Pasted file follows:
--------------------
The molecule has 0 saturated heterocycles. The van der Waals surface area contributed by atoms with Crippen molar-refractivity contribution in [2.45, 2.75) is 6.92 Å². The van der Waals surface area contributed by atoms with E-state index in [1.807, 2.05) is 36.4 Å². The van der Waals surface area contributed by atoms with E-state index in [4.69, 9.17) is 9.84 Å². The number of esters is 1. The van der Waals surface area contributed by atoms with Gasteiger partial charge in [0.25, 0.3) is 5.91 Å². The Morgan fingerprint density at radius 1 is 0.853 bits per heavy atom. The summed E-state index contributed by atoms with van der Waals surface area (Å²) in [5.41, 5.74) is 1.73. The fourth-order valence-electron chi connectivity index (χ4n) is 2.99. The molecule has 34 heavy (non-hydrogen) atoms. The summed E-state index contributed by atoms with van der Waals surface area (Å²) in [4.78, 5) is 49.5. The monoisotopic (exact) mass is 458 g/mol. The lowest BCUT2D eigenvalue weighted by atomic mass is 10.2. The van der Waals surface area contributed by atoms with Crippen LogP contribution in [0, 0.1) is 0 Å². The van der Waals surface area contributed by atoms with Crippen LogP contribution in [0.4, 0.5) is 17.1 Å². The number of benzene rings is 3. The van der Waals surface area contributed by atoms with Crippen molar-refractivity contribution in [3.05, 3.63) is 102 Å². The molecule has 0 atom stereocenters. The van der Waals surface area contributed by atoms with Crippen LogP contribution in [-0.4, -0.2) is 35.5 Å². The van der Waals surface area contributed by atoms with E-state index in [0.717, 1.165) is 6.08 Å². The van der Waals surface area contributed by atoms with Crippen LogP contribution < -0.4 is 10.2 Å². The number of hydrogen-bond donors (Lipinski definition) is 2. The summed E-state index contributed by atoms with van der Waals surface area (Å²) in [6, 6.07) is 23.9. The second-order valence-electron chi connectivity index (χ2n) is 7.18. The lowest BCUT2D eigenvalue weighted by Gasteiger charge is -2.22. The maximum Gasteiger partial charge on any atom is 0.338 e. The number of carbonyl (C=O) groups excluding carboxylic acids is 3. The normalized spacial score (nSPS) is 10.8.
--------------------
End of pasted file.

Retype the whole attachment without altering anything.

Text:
The molecule has 0 saturated heterocycles. The van der Waals surface area contributed by atoms with Crippen molar-refractivity contribution in [2.45, 2.75) is 6.92 Å². The van der Waals surface area contributed by atoms with E-state index in [1.807, 2.05) is 36.4 Å². The van der Waals surface area contributed by atoms with E-state index in [4.69, 9.17) is 9.84 Å². The number of esters is 1. The van der Waals surface area contributed by atoms with Gasteiger partial charge in [0.25, 0.3) is 5.91 Å². The Morgan fingerprint density at radius 1 is 0.853 bits per heavy atom. The summed E-state index contributed by atoms with van der Waals surface area (Å²) in [5.41, 5.74) is 1.73. The fourth-order valence-electron chi connectivity index (χ4n) is 2.99. The molecule has 34 heavy (non-hydrogen) atoms. The summed E-state index contributed by atoms with van der Waals surface area (Å²) in [4.78, 5) is 49.5. The monoisotopic (exact) mass is 458 g/mol. The lowest BCUT2D eigenvalue weighted by atomic mass is 10.2. The van der Waals surface area contributed by atoms with Crippen LogP contribution in [0, 0.1) is 0 Å². The van der Waals surface area contributed by atoms with Crippen LogP contribution in [0.4, 0.5) is 17.1 Å². The number of benzene rings is 3. The van der Waals surface area contributed by atoms with Crippen molar-refractivity contribution in [3.05, 3.63) is 102 Å². The molecule has 0 atom stereocenters. The van der Waals surface area contributed by atoms with Crippen LogP contribution in [-0.4, -0.2) is 35.5 Å². The van der Waals surface area contributed by atoms with E-state index in [0.717, 1.165) is 6.08 Å². The van der Waals surface area contributed by atoms with Crippen LogP contribution < -0.4 is 10.2 Å². The number of hydrogen-bond donors (Lipinski definition) is 2. The summed E-state index contributed by atoms with van der Waals surface area (Å²) in [6, 6.07) is 23.9. The second-order valence-electron chi connectivity index (χ2n) is 7.18. The lowest BCUT2D eigenvalue weighted by Gasteiger charge is -2.22. The maximum Gasteiger partial charge on any atom is 0.338 e. The number of carbonyl (C=O) groups excluding carboxylic acids is 3. The normalized spacial score (nSPS) is 10.8.